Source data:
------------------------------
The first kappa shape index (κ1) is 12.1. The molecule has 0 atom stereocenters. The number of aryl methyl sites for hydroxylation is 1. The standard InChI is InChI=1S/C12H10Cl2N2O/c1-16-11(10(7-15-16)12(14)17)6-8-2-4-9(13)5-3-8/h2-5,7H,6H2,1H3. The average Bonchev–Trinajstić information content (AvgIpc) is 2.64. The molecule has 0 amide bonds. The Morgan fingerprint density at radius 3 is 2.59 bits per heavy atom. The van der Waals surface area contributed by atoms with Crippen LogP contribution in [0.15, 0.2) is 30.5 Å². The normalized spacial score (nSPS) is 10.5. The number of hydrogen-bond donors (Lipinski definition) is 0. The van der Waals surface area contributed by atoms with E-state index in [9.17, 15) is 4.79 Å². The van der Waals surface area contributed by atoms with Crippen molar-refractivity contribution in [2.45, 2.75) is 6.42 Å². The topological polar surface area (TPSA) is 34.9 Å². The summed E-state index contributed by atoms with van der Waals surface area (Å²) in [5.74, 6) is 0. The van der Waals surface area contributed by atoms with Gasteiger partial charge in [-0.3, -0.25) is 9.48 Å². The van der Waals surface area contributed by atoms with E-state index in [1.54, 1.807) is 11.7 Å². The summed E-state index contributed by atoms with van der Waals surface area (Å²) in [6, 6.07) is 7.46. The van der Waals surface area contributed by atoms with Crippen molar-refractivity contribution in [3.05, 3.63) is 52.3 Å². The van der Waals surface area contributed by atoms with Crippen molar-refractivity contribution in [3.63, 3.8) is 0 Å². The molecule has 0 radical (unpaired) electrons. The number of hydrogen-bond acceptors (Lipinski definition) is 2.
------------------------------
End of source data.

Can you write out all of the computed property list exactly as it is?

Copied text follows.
The first kappa shape index (κ1) is 12.1. The molecule has 0 atom stereocenters. The number of aryl methyl sites for hydroxylation is 1. The standard InChI is InChI=1S/C12H10Cl2N2O/c1-16-11(10(7-15-16)12(14)17)6-8-2-4-9(13)5-3-8/h2-5,7H,6H2,1H3. The average Bonchev–Trinajstić information content (AvgIpc) is 2.64. The molecule has 0 amide bonds. The Morgan fingerprint density at radius 3 is 2.59 bits per heavy atom. The van der Waals surface area contributed by atoms with Crippen LogP contribution in [0.15, 0.2) is 30.5 Å². The normalized spacial score (nSPS) is 10.5. The number of hydrogen-bond donors (Lipinski definition) is 0. The van der Waals surface area contributed by atoms with E-state index in [9.17, 15) is 4.79 Å². The van der Waals surface area contributed by atoms with Crippen molar-refractivity contribution in [2.45, 2.75) is 6.42 Å². The topological polar surface area (TPSA) is 34.9 Å². The summed E-state index contributed by atoms with van der Waals surface area (Å²) in [5.74, 6) is 0. The van der Waals surface area contributed by atoms with Gasteiger partial charge in [-0.3, -0.25) is 9.48 Å². The van der Waals surface area contributed by atoms with E-state index in [1.54, 1.807) is 11.7 Å². The summed E-state index contributed by atoms with van der Waals surface area (Å²) in [6, 6.07) is 7.46. The van der Waals surface area contributed by atoms with Crippen molar-refractivity contribution in [3.05, 3.63) is 52.3 Å². The van der Waals surface area contributed by atoms with Crippen molar-refractivity contribution in [3.63, 3.8) is 0 Å². The molecule has 0 radical (unpaired) electrons. The number of hydrogen-bond acceptors (Lipinski definition) is 2.